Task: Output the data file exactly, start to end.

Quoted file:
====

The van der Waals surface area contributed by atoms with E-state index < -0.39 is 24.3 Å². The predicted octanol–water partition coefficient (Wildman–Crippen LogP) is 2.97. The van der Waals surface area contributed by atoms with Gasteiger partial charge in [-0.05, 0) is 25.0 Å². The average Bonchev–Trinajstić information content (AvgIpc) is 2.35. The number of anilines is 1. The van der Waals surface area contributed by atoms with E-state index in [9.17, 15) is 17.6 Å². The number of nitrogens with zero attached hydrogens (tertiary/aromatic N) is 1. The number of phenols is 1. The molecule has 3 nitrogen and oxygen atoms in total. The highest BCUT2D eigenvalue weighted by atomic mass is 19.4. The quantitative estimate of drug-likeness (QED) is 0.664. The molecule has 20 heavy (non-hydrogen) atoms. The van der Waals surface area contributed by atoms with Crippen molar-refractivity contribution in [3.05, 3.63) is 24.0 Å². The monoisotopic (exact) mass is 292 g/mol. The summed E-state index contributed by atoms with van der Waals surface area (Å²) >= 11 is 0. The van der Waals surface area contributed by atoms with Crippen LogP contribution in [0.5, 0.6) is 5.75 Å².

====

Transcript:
The van der Waals surface area contributed by atoms with E-state index < -0.39 is 24.3 Å². The predicted octanol–water partition coefficient (Wildman–Crippen LogP) is 2.97. The van der Waals surface area contributed by atoms with Gasteiger partial charge in [-0.05, 0) is 25.0 Å². The average Bonchev–Trinajstić information content (AvgIpc) is 2.35. The number of anilines is 1. The van der Waals surface area contributed by atoms with E-state index in [9.17, 15) is 17.6 Å². The number of nitrogens with zero attached hydrogens (tertiary/aromatic N) is 1. The number of phenols is 1. The molecule has 3 nitrogen and oxygen atoms in total. The highest BCUT2D eigenvalue weighted by atomic mass is 19.4. The quantitative estimate of drug-likeness (QED) is 0.664. The molecule has 20 heavy (non-hydrogen) atoms. The van der Waals surface area contributed by atoms with Crippen molar-refractivity contribution in [3.05, 3.63) is 24.0 Å². The monoisotopic (exact) mass is 292 g/mol. The summed E-state index contributed by atoms with van der Waals surface area (Å²) >= 11 is 0. The van der Waals surface area contributed by atoms with Crippen LogP contribution in [0.5, 0.6) is 5.75 Å².